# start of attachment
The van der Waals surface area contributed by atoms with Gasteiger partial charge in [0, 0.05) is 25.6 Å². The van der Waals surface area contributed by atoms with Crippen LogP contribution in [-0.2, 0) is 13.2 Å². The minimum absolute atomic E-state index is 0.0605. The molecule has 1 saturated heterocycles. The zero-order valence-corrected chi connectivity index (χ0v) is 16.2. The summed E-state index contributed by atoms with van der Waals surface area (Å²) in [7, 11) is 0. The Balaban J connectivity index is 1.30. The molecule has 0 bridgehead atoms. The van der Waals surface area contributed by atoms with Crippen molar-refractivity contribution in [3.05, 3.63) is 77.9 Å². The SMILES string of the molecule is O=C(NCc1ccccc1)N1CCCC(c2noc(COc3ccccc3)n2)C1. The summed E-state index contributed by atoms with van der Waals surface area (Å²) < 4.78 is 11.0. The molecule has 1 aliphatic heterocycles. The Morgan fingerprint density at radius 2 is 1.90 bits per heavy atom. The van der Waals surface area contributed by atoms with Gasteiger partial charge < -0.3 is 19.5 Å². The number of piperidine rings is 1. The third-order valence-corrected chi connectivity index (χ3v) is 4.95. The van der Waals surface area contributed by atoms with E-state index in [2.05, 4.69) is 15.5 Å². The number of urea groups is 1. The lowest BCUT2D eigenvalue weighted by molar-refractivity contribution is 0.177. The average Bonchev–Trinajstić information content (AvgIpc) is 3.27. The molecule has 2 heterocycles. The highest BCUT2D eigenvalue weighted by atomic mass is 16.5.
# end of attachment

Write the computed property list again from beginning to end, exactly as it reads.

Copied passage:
The van der Waals surface area contributed by atoms with Gasteiger partial charge in [0, 0.05) is 25.6 Å². The van der Waals surface area contributed by atoms with Crippen LogP contribution in [-0.2, 0) is 13.2 Å². The minimum absolute atomic E-state index is 0.0605. The molecule has 1 saturated heterocycles. The zero-order valence-corrected chi connectivity index (χ0v) is 16.2. The summed E-state index contributed by atoms with van der Waals surface area (Å²) in [7, 11) is 0. The Balaban J connectivity index is 1.30. The molecule has 0 bridgehead atoms. The van der Waals surface area contributed by atoms with Crippen molar-refractivity contribution in [3.05, 3.63) is 77.9 Å². The SMILES string of the molecule is O=C(NCc1ccccc1)N1CCCC(c2noc(COc3ccccc3)n2)C1. The summed E-state index contributed by atoms with van der Waals surface area (Å²) < 4.78 is 11.0. The molecule has 1 aliphatic heterocycles. The Morgan fingerprint density at radius 2 is 1.90 bits per heavy atom. The van der Waals surface area contributed by atoms with Gasteiger partial charge < -0.3 is 19.5 Å². The number of piperidine rings is 1. The third-order valence-corrected chi connectivity index (χ3v) is 4.95. The van der Waals surface area contributed by atoms with E-state index in [2.05, 4.69) is 15.5 Å². The number of urea groups is 1. The lowest BCUT2D eigenvalue weighted by molar-refractivity contribution is 0.177. The average Bonchev–Trinajstić information content (AvgIpc) is 3.27. The molecule has 2 heterocycles. The highest BCUT2D eigenvalue weighted by atomic mass is 16.5.